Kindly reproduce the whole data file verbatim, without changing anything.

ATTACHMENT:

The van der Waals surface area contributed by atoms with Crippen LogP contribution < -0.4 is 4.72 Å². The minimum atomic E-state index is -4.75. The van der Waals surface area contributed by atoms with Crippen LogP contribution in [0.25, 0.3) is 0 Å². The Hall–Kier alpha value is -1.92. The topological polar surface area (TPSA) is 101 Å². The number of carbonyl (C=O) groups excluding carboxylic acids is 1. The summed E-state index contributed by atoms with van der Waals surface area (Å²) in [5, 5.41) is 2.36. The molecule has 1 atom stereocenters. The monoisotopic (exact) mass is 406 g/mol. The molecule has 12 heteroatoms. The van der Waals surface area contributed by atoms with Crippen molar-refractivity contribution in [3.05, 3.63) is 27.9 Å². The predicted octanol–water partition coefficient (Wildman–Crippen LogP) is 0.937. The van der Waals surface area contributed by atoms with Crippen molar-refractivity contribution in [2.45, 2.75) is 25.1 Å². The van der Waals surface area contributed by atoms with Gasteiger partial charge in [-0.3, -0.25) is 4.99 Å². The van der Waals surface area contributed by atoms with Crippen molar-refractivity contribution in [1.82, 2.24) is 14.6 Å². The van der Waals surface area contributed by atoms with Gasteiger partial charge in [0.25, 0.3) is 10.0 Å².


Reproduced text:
The van der Waals surface area contributed by atoms with Crippen LogP contribution < -0.4 is 4.72 Å². The minimum atomic E-state index is -4.75. The van der Waals surface area contributed by atoms with Crippen LogP contribution in [0.25, 0.3) is 0 Å². The Hall–Kier alpha value is -1.92. The topological polar surface area (TPSA) is 101 Å². The number of carbonyl (C=O) groups excluding carboxylic acids is 1. The summed E-state index contributed by atoms with van der Waals surface area (Å²) in [5, 5.41) is 2.36. The molecule has 1 atom stereocenters. The monoisotopic (exact) mass is 406 g/mol. The molecule has 12 heteroatoms. The van der Waals surface area contributed by atoms with Crippen molar-refractivity contribution in [3.05, 3.63) is 27.9 Å². The predicted octanol–water partition coefficient (Wildman–Crippen LogP) is 0.937. The van der Waals surface area contributed by atoms with Crippen molar-refractivity contribution in [2.45, 2.75) is 25.1 Å². The van der Waals surface area contributed by atoms with Gasteiger partial charge in [-0.3, -0.25) is 4.99 Å². The van der Waals surface area contributed by atoms with Crippen molar-refractivity contribution in [1.82, 2.24) is 14.6 Å². The van der Waals surface area contributed by atoms with Gasteiger partial charge in [0.25, 0.3) is 10.0 Å².